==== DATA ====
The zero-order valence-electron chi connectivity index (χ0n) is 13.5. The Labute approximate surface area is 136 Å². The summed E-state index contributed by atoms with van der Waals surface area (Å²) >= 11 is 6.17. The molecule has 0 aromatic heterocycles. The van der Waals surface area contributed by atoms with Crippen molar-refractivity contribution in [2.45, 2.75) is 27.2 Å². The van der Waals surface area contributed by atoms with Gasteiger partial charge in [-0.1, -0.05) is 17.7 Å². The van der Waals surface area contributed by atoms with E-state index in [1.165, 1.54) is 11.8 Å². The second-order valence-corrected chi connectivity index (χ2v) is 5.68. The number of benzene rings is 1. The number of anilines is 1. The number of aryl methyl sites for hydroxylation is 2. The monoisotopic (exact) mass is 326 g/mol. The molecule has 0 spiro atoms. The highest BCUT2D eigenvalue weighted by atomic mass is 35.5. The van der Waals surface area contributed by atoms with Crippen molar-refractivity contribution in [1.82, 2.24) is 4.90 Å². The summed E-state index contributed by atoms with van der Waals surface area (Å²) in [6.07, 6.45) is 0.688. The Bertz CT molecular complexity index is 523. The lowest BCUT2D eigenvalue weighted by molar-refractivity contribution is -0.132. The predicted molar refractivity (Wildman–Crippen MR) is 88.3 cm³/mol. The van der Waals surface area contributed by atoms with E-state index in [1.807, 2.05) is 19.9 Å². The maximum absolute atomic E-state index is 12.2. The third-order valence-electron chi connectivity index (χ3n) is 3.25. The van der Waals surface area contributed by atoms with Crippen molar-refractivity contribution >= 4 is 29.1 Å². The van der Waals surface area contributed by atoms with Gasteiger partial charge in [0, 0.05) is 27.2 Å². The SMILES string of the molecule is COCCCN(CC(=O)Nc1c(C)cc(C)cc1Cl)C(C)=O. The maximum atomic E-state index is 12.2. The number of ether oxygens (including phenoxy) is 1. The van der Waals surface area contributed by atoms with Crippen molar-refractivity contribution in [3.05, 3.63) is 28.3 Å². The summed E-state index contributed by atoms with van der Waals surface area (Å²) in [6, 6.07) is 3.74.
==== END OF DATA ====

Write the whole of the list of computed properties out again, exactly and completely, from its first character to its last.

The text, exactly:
The zero-order valence-electron chi connectivity index (χ0n) is 13.5. The Labute approximate surface area is 136 Å². The summed E-state index contributed by atoms with van der Waals surface area (Å²) >= 11 is 6.17. The molecule has 0 aromatic heterocycles. The van der Waals surface area contributed by atoms with Crippen molar-refractivity contribution in [2.45, 2.75) is 27.2 Å². The van der Waals surface area contributed by atoms with Gasteiger partial charge in [-0.1, -0.05) is 17.7 Å². The van der Waals surface area contributed by atoms with E-state index in [1.165, 1.54) is 11.8 Å². The second-order valence-corrected chi connectivity index (χ2v) is 5.68. The number of benzene rings is 1. The number of anilines is 1. The number of aryl methyl sites for hydroxylation is 2. The monoisotopic (exact) mass is 326 g/mol. The molecule has 0 spiro atoms. The highest BCUT2D eigenvalue weighted by atomic mass is 35.5. The van der Waals surface area contributed by atoms with Crippen molar-refractivity contribution in [1.82, 2.24) is 4.90 Å². The summed E-state index contributed by atoms with van der Waals surface area (Å²) in [6.07, 6.45) is 0.688. The Bertz CT molecular complexity index is 523. The lowest BCUT2D eigenvalue weighted by molar-refractivity contribution is -0.132. The predicted molar refractivity (Wildman–Crippen MR) is 88.3 cm³/mol. The van der Waals surface area contributed by atoms with E-state index in [1.807, 2.05) is 19.9 Å². The maximum absolute atomic E-state index is 12.2. The third-order valence-electron chi connectivity index (χ3n) is 3.25. The van der Waals surface area contributed by atoms with Crippen molar-refractivity contribution >= 4 is 29.1 Å². The van der Waals surface area contributed by atoms with Gasteiger partial charge in [0, 0.05) is 27.2 Å². The SMILES string of the molecule is COCCCN(CC(=O)Nc1c(C)cc(C)cc1Cl)C(C)=O. The maximum atomic E-state index is 12.2. The number of ether oxygens (including phenoxy) is 1. The van der Waals surface area contributed by atoms with Crippen molar-refractivity contribution in [3.05, 3.63) is 28.3 Å². The summed E-state index contributed by atoms with van der Waals surface area (Å²) in [6, 6.07) is 3.74.